Stars: 4 of 5.
Running Time: 105 minutes.
Notable Cast or Crew: Rae Dawn Chong, written by Andrew Davis (the director of action favorites such as UNDER SIEGE, CODE OF SILENCE, and THE FUGITIVE, and cinematographer of Paul Bartel's directorial debut, PRIVATE PARTS).
Tag-lines: "The music and break-dance explosion of the summer!"
Best one-liners: "You better eat your eggs before I break your legs."
BEAT STREET is a completely sincere, loving appreciation and depiction of early 80's outsider art in New York. There are some fantastic fashions, wrap-around sunglasses, neon colors, a subway breakin' battle, and spit-take inducing virtuosic dance moves, but this is an art film.
Comparing it to BREAKIN' 2: ELECTRIC BOOGALOO or BODY ROCK (as awesome as those movies are) is like comparing THE SEVENTH SEAL to BILL AND TED'S BOGUS JOURNEY. This is about creating underground art, and our characters include a graffiti artist, a DJ (back when that could be still be categorized as art), a composer/choreographer (played by a young, vibrant Rae Dawn Chong), and a breakdance crew.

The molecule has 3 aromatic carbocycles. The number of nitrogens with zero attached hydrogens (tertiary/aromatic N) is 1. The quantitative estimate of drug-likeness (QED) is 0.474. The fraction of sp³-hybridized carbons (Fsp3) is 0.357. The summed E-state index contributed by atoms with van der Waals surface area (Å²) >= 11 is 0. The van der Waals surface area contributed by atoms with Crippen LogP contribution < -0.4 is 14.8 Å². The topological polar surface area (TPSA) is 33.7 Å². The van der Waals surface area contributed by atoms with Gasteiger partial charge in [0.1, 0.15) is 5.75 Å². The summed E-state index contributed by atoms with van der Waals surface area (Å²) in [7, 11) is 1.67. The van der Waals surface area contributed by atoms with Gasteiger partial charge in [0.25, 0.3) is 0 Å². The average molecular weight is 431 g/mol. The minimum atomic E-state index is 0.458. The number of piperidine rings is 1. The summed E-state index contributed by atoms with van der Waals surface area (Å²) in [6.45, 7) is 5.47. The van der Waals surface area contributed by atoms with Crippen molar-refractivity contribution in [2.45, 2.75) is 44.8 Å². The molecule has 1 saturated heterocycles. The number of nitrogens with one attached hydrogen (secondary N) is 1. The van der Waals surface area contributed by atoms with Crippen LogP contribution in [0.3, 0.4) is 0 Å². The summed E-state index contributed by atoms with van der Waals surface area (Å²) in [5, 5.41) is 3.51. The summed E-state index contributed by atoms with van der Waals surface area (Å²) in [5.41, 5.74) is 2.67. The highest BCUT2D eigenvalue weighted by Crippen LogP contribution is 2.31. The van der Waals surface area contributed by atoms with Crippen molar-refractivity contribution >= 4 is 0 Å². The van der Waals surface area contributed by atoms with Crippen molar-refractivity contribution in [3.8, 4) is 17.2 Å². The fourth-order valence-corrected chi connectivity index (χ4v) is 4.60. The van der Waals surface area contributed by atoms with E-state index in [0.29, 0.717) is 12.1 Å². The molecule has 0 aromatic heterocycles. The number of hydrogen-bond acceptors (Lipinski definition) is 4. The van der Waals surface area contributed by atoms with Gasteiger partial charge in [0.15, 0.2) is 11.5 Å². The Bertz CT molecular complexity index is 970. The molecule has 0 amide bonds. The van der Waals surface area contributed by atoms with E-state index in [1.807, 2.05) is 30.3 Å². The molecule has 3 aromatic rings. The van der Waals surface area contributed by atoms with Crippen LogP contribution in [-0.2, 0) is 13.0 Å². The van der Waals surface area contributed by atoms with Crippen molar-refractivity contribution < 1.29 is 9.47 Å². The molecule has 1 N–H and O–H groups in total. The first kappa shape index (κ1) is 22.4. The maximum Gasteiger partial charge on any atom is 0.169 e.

The story unfolds with the simplicity of Altman or Renoir, passing from scene to scene, from character to character with complete fluidity and naturalism.
Conflict arises in a variety of forms: police who mistake dancing for fighting, the sleazy business end of art, and a Nihilistic tagger named "Spit." The character of Spit, only briefly glimpsed, becomes a malevolent presence in the film, not unlike the red-coated figure in DON'T LOOK NOW. A talentless tagger who defaces the beautiful murals of our protagonist, Spit is as inscrutable as he is detestable. Not only do our outsider artists have to deal with "The Man," but also the frustrating concept of an unskilled vandal, masquerading as one of them. And thus is the plight of marginalized self-expression. Four stars. Only prevented from a fifth by some very questionable choices made by (hopefully) non-actors.